Historian J. H. Newton vividly described his trip from Hollidays Cove (Weirton) to Wheeling. Traveling on the Pittsburg-Wheeling–Kentucky railroad, he recorded what he saw at every stop including Mahan’s farm (now Follansbee) and Cross Creek.
Between Hollidays Cove and the vicinity of today’s Follansbee there were three river ferries that transported goods and passengers to the Steubenville marketplaces. The Upper Ferry crossed near the Old Panhandle Bridge at Hollidays Cove. The second, called the Middle Ferry, was located very near where Market Street Bridge is today. The third, called Lower Ferry, was located south of the Market Street Bridge near the land owned by “Uncle Tom” as locals referred to Thomas Mahan. As Newton arrived at the Lower Ferry, he noticed the Mingo Iron Works as well as the Jefferson Furnace and Nail Works on the Ohio side of the river.
Newton describes the Mahan farm vicinity in the following way: “on the left is the fine brick residence of Mr. Thomas Mahan, a well-to-do farmer, more familiarly recognizable as “Uncle Tom,” being a worthy disciple of the plow, whom affability and genial turn of mind retains for him universal respect. But, not being afflicted with neighbors to disturb him on the even tenor of his ways, he can well afford to be “Uncle” to a whole community and keep in store an every ready friendly greeting for all.” Nearby were the farms of Mr. Burgoyne and Mr. Devinney.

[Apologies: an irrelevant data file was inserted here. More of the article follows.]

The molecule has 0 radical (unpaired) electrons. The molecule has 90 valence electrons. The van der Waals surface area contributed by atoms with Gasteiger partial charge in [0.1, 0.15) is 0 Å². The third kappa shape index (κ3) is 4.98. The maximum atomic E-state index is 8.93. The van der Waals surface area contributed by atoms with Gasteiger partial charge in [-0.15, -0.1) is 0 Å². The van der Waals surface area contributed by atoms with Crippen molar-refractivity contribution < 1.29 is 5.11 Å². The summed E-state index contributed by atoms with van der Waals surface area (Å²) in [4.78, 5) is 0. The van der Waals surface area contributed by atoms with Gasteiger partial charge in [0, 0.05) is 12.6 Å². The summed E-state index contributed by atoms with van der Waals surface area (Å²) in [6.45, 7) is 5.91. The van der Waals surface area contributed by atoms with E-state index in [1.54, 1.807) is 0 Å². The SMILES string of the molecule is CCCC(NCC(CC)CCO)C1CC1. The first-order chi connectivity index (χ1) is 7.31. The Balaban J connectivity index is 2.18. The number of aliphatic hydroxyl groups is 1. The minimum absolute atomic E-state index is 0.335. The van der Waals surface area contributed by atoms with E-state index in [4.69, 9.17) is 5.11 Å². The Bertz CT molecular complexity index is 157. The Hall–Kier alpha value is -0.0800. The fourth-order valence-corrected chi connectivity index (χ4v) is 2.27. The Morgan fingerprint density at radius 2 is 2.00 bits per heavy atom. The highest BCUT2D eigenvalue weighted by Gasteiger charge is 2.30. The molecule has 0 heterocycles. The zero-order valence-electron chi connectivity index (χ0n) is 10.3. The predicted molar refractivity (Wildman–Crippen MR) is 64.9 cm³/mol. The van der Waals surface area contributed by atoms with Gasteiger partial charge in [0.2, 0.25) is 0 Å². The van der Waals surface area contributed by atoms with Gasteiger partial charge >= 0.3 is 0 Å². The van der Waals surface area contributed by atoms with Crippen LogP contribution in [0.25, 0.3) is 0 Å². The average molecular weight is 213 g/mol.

Further down the river, at the Cross Creek stop, Newton described the view as beautiful and secluded. Its appearance was more business oriented than the Mahan vicinity. “There was a platform and switch, with a warehouse, owned by Mr. C. Devinney, who purchases grains, wool, etc., besides acting as the depot agent.” Newton noted that the view of the Ohio River near the mouth of Cross Creek was dotted with steamers and barges.
With the coming of the railroad, the area historically called Old Mingo Bottom increasingly became identified as Mahan Station or Mahan Village, named after the prominent family in the vicinity.
- Newton, Nichols & Sprankle, History of the Pan-Handle, (1879) see page xxvi